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Light and Space Pioneer Mary Corse, Long Overlooked by Major Museums, Will Get a Survey at the Whitney
By Sarah Cascone

 

At age 71, Los Angeles-based artist Mary Corse is having a moment. The Whitney Museum of American Art in New York is planning to open the artist’s first museum survey in June 2018. Meanwhile, Dia:Beacon in New York’s Hudson Valley will unveil a new gallery dedicated to Corse, featuring four newly acquired paintings, in May 2018.

 

“Many people are still not familiar with Mary’s work, or if they’ve seen it, it was likely in a one-off scenario in which the critical, experiential quality of her work can be lost,” says Kim Conaty, the Whitney’s curator of drawings and prints.

 

Over the course of her 50-year career, Corse has obsessively engaged with light, experimenting with how it visually interacts with a wide range of materials, including Plexiglas, clay, and metallic flakes, as well as fluorescent light.

 

“My practice keeps growing,” Corse says. “It’s a conversation with what I call the abstract entity. A painting can be a pathway to our source; you can ask questions and get answers.”

 

The Whitney show will bring together her most important works, from early shaped canvases to her monochromatic “White Light Paintings,” which incorporate glass microspheres, the reflective glass beads used to paint highway markers. The reflective quality of Corse’s work is a marvel to behold—the surface shifts before your eyes as you move across the room.

 

The artist has long been associated with the male-dominated California Light and Space movement of the 1960s, although she has been hesitant to accept that label. Corse’s artistic contributions have garnered increasing recognition in recent years, stemming in part from her prominent inclusion in “Pacific Standard Time: Crosscurrents in LA Painting and Sculpture, 1950–1970” at the J. Paul Getty Museum in Los Angeles in 2011.

 

“Her key contributions to the history of American art rest squarely within the realm of painting—but painting as a site for material, compositional, and perceptual experimentation around the subject of light,” Conaty says.

 

The artist has also been enjoying renewed commercial attention. For her first exhibition with the Los Angeles gallery Kayne Griffin Corcoran (on view through November 11), Corse realized the immersive installation The Cold Room (1968/2017) for the first time since she conceived it nearly 50 years ago. Meanwhile, she had her third solo show since 2012 at Lehmann Maupin last month. Gallerist David Maupin says that he has “been passionate about her work since seeing it for the first time during my college days at Berkeley.”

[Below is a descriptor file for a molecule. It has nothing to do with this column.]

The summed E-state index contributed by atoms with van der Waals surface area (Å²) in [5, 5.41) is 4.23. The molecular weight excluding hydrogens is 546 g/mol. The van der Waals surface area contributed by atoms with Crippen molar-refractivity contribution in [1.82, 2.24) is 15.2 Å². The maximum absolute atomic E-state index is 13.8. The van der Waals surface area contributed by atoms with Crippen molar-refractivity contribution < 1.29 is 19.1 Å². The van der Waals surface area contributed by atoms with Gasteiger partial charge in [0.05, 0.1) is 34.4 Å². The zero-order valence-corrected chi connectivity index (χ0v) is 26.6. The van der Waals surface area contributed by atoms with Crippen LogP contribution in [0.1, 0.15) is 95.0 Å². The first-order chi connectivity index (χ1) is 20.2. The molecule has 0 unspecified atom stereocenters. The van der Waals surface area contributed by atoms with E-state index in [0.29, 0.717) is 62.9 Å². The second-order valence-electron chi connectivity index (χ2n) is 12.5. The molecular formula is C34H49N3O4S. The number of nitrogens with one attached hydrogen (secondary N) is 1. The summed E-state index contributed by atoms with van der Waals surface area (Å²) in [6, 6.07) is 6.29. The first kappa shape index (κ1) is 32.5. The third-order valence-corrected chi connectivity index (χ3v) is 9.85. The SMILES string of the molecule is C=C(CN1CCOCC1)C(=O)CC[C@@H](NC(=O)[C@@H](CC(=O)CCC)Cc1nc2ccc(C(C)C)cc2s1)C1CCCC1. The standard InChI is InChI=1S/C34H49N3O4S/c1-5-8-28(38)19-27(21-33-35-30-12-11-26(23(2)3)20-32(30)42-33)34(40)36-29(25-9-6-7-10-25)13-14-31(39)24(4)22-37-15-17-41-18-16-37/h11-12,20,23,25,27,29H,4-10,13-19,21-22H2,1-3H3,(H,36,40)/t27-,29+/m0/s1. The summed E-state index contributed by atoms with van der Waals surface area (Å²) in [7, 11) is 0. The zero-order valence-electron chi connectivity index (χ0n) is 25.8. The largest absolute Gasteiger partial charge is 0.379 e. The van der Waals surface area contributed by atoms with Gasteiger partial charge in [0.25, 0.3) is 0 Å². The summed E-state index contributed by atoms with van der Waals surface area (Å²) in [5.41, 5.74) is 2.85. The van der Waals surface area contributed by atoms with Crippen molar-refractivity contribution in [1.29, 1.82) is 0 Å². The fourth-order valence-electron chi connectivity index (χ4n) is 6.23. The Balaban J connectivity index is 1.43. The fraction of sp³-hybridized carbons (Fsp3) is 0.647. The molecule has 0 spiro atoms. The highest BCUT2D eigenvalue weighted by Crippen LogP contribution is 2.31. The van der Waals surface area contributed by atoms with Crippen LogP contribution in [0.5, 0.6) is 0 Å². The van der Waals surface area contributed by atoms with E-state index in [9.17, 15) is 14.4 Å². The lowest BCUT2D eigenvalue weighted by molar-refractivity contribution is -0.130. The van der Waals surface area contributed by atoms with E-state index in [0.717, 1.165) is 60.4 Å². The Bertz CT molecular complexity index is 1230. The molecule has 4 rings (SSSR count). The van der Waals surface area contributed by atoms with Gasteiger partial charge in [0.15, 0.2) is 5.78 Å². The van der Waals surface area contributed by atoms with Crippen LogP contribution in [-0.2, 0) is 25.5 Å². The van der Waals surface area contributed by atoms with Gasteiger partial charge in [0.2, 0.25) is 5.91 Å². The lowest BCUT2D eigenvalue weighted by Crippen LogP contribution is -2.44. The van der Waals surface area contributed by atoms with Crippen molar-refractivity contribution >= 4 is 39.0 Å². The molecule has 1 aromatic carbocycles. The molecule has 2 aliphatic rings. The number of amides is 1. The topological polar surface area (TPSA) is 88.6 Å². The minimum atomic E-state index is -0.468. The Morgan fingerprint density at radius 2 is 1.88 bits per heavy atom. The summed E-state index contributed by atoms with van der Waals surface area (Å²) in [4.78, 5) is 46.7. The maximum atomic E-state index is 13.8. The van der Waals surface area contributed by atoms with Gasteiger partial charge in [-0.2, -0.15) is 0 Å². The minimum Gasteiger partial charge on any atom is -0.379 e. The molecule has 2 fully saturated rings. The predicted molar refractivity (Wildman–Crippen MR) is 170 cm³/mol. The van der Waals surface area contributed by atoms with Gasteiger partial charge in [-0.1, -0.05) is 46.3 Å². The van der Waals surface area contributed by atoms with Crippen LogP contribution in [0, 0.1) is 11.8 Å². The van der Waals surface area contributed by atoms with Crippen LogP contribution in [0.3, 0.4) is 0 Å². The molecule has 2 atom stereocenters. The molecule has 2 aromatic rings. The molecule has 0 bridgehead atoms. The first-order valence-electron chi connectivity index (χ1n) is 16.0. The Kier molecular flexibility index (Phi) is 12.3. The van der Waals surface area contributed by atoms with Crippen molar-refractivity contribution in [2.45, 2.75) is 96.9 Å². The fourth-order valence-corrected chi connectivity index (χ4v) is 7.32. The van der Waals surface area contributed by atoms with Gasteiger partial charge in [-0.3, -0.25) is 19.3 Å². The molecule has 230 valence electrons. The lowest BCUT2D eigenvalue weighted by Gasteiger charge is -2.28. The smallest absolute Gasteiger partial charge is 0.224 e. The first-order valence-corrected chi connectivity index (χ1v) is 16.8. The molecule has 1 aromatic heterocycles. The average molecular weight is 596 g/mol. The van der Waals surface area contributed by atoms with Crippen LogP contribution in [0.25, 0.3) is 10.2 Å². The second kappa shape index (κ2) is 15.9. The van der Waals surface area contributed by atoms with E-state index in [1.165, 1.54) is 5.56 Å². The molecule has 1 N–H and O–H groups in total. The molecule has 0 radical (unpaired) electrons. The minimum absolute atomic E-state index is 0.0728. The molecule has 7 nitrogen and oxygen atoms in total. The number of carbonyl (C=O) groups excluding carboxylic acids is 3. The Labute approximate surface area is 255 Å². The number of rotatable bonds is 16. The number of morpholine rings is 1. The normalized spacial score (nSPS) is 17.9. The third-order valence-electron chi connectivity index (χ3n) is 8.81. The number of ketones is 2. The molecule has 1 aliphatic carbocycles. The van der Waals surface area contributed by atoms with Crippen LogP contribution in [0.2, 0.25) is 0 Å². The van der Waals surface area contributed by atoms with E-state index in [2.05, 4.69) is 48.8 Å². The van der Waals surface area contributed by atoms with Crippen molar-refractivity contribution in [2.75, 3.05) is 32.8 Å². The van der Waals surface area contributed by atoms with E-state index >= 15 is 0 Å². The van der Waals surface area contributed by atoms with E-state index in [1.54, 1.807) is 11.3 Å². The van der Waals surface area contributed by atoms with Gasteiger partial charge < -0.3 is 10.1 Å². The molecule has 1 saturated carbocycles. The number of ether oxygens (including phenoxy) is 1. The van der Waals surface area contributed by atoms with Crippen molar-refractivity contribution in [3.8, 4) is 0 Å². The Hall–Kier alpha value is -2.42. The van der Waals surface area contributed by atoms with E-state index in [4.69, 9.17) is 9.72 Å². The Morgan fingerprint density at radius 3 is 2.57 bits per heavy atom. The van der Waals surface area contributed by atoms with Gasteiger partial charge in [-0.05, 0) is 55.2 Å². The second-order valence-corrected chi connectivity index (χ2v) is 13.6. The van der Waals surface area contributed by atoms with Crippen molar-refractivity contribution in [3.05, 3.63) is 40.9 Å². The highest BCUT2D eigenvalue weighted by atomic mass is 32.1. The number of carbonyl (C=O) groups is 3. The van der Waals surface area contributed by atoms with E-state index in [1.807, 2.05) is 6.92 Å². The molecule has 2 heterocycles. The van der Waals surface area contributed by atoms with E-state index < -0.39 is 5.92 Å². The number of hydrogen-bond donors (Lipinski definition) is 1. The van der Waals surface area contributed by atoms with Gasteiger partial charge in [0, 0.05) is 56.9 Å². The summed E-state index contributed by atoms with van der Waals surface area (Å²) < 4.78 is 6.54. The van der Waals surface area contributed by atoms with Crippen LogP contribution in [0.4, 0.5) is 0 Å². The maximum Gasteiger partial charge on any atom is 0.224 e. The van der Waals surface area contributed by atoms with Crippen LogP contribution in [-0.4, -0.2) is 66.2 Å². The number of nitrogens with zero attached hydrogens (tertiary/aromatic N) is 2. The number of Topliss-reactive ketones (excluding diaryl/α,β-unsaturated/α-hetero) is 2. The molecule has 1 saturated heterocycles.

For Dia, Corse’s work was “an incredibly obvious choice,” says the institution’s associate curator Alexis Lowry. “We have several major light-based works in the collection, most notably by Dan Flavin and Robert Irwin, so it’s exciting for us to be able to bring in a new voice in that conversation.”

 

Under director Jessica Morgan, Dia has been paying particular attention to women from the ’60s and ’70s who have previously been overlooked. “What [Corse] was doing with light was so pioneering, and yet her practice has not been dealt with the same art historical attention, perhaps because she was painting at a time when sculpture seemed to have the most currency,” Lowry tells artnet News.

 

The installation of Corse’s work will be on view at Dia’s natural light-filled galleries for three years. The experience will change with the seasons as the quality of light shifts throughout the year.

 

“My hope,” adds Corse, “is that the new audiences able to see my work at Dia:Beacon and the Whitney will engage with it the way that I’m able to, as an abstract perceptual experience beyond thought.”